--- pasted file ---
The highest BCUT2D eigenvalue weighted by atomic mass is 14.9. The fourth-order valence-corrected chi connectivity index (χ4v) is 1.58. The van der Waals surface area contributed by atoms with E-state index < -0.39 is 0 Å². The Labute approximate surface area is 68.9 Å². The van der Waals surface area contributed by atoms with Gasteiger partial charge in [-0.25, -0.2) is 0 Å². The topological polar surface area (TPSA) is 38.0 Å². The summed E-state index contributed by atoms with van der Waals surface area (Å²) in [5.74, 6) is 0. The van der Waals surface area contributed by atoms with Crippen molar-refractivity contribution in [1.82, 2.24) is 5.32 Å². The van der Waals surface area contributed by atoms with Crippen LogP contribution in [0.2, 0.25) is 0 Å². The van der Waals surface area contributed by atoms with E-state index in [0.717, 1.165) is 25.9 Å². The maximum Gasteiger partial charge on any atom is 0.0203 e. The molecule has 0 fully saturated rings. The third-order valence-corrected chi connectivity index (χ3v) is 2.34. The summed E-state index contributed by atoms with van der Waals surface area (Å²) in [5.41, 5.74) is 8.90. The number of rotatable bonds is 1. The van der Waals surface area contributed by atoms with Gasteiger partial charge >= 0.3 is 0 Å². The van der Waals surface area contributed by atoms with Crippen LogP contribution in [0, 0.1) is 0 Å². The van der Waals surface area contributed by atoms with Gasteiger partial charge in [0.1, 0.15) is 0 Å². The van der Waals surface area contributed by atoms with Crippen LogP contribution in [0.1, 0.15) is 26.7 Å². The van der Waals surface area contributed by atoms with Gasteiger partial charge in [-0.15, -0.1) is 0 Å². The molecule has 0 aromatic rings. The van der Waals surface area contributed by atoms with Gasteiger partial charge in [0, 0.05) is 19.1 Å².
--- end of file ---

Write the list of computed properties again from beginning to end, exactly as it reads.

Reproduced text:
The highest BCUT2D eigenvalue weighted by atomic mass is 14.9. The fourth-order valence-corrected chi connectivity index (χ4v) is 1.58. The van der Waals surface area contributed by atoms with E-state index < -0.39 is 0 Å². The Labute approximate surface area is 68.9 Å². The van der Waals surface area contributed by atoms with Gasteiger partial charge in [-0.25, -0.2) is 0 Å². The topological polar surface area (TPSA) is 38.0 Å². The summed E-state index contributed by atoms with van der Waals surface area (Å²) in [5.74, 6) is 0. The van der Waals surface area contributed by atoms with Crippen molar-refractivity contribution in [1.82, 2.24) is 5.32 Å². The van der Waals surface area contributed by atoms with Crippen LogP contribution in [0.2, 0.25) is 0 Å². The van der Waals surface area contributed by atoms with E-state index in [0.717, 1.165) is 25.9 Å². The maximum Gasteiger partial charge on any atom is 0.0203 e. The molecule has 0 fully saturated rings. The third-order valence-corrected chi connectivity index (χ3v) is 2.34. The summed E-state index contributed by atoms with van der Waals surface area (Å²) in [5.41, 5.74) is 8.90. The number of rotatable bonds is 1. The van der Waals surface area contributed by atoms with Gasteiger partial charge >= 0.3 is 0 Å². The van der Waals surface area contributed by atoms with Crippen LogP contribution in [0, 0.1) is 0 Å². The van der Waals surface area contributed by atoms with Gasteiger partial charge in [0.1, 0.15) is 0 Å². The van der Waals surface area contributed by atoms with Crippen LogP contribution in [0.1, 0.15) is 26.7 Å². The van der Waals surface area contributed by atoms with Gasteiger partial charge in [-0.15, -0.1) is 0 Å². The molecule has 0 aromatic rings. The van der Waals surface area contributed by atoms with Gasteiger partial charge in [0, 0.05) is 19.1 Å².